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Is Finance Minister Ishaq Dar the mascot of Pakistan’s crippled economy?

Pakistan's Finance Minister Ishaq Dar: Not in a happy spot

Pakistan’s Finance Minister Ishaq Dar will have to take much of the blame for the country’s deepening economic crisis. The fourth finance minister to assume office in three years, Dar took charge on September 28 last year when the foreign exchange reserves held by the State Bank of Pakistan were $7.8 billion. In October, the forex reserves were at $8.7 billion But in eight months, they have halved– the latest data released yesterday showed that the forex reserves are now at $4 billion.

Similarly, the inflation rate which was 26.6 per cent in October, has shot up to a record 38 per cent in May—the highest the country has recorded. In the previous month, the inflation rate stood at 36.4 per cent.

Amid the declining economic health, Dar will present the budget next week. Analysts said that the citizens have little hope and that they know that the worst is yet to come.

Dar’s policies have pushed Pakistan into an uncertain terrain. To begin with, the International Monetary Fund, which resumed its financial assistance package after intense negotiations carried out by Dar’s predecessor Miftah Ismail, halted the programme.

The resumption of the loan programme now depends on the budget announcements.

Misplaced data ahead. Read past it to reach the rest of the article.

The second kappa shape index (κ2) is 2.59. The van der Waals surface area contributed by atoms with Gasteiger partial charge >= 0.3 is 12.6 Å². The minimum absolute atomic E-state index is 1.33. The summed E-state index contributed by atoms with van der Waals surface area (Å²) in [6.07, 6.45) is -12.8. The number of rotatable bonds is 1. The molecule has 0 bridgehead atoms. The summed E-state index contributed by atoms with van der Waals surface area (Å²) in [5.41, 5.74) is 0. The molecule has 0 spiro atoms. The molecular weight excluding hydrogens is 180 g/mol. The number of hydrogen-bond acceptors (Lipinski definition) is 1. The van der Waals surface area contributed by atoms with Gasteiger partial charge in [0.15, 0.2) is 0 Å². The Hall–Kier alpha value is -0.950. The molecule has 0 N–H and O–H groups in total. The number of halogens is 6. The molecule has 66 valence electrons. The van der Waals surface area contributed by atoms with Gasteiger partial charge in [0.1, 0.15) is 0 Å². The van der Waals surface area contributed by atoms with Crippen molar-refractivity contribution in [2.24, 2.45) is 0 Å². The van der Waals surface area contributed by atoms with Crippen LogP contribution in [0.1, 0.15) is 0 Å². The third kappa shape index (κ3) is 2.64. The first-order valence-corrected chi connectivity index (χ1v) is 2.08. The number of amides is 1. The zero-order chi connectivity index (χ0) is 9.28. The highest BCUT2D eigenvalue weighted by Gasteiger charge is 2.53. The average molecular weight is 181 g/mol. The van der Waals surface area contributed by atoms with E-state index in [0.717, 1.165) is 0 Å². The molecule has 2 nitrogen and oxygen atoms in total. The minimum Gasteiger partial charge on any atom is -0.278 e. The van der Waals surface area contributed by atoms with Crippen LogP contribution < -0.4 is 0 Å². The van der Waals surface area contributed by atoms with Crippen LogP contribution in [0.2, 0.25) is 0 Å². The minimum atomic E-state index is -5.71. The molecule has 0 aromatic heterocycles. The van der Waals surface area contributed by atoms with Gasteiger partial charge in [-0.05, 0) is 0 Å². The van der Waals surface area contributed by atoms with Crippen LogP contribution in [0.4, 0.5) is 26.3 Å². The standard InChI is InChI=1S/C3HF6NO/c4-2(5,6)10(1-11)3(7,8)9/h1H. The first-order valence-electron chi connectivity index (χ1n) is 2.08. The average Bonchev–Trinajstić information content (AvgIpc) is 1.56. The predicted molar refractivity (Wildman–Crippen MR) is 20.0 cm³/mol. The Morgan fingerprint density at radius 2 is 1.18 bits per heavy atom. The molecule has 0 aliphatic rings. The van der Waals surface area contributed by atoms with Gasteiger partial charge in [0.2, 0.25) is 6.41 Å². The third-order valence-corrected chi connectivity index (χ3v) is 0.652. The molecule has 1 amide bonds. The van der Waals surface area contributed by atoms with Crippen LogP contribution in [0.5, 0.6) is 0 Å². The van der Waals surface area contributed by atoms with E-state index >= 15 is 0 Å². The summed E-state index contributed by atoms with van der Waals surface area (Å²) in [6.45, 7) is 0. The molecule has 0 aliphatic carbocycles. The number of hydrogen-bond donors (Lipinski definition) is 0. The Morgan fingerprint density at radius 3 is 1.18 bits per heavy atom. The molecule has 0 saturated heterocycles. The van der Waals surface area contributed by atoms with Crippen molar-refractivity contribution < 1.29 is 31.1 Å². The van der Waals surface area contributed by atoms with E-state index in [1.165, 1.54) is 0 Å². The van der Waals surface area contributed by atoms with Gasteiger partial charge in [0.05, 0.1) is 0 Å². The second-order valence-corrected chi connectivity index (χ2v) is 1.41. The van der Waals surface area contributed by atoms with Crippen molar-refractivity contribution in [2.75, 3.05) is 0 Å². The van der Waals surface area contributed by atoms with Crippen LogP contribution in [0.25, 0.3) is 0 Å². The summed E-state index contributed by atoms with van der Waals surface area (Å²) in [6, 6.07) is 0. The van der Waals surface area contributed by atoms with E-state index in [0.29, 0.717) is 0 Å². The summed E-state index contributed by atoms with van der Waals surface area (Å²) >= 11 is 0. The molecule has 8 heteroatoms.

The country’s business captains fear that the budget would have the stamp of the multilateral agency. Besides Dar has not held any face to face consultation meetings with industry representatives and business heads, deviating from an age-old practice—something that has irked the business community even more.

“There is fear that the budget contours could further hurt the economy and push inflation,” a Pakistani citizen living outside the country told India Narrative on condition of anonymity. “Even if the IMF resumes its loan package, the citizens’ plight will not ease and that is not unknown to them,” he said.

Local newspaper Dawn in an article said that Dar’s “mismanagement of the economy over the last eight months proves that he is part of the problem.”

The country which has to make a repayment of about $3.7 billion by the end of this month has foreign exchange reserves barely enough to pay for imports for a few weeks.

“The situation has come to a point where any step taken to stabilise the economy actually exacerbates the crisis,” the newspaper said.

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